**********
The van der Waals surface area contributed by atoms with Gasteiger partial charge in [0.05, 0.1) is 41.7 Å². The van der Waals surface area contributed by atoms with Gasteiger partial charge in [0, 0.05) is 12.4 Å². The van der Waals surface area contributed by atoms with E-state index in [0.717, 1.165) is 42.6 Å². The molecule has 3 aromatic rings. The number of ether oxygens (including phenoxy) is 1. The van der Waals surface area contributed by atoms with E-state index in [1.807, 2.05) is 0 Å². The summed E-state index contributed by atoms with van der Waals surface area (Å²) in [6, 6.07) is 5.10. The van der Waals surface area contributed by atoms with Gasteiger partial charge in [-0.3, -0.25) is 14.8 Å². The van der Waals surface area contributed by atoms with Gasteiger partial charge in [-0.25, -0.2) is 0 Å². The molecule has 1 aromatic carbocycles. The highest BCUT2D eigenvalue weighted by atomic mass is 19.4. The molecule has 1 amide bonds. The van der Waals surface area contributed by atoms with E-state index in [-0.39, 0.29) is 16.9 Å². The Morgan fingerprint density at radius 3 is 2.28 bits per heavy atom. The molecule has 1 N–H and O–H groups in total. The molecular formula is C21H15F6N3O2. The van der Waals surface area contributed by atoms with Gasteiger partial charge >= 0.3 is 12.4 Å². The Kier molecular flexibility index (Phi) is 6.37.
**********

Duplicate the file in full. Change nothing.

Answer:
The van der Waals surface area contributed by atoms with Gasteiger partial charge in [0.05, 0.1) is 41.7 Å². The van der Waals surface area contributed by atoms with Gasteiger partial charge in [0, 0.05) is 12.4 Å². The van der Waals surface area contributed by atoms with E-state index in [0.717, 1.165) is 42.6 Å². The molecule has 3 aromatic rings. The number of ether oxygens (including phenoxy) is 1. The van der Waals surface area contributed by atoms with E-state index in [1.807, 2.05) is 0 Å². The summed E-state index contributed by atoms with van der Waals surface area (Å²) in [6, 6.07) is 5.10. The van der Waals surface area contributed by atoms with Gasteiger partial charge in [-0.3, -0.25) is 14.8 Å². The van der Waals surface area contributed by atoms with Gasteiger partial charge in [-0.25, -0.2) is 0 Å². The molecule has 1 aromatic carbocycles. The highest BCUT2D eigenvalue weighted by atomic mass is 19.4. The molecule has 1 amide bonds. The van der Waals surface area contributed by atoms with E-state index in [-0.39, 0.29) is 16.9 Å². The Morgan fingerprint density at radius 3 is 2.28 bits per heavy atom. The molecule has 1 N–H and O–H groups in total. The molecular formula is C21H15F6N3O2. The van der Waals surface area contributed by atoms with Gasteiger partial charge >= 0.3 is 12.4 Å². The Kier molecular flexibility index (Phi) is 6.37.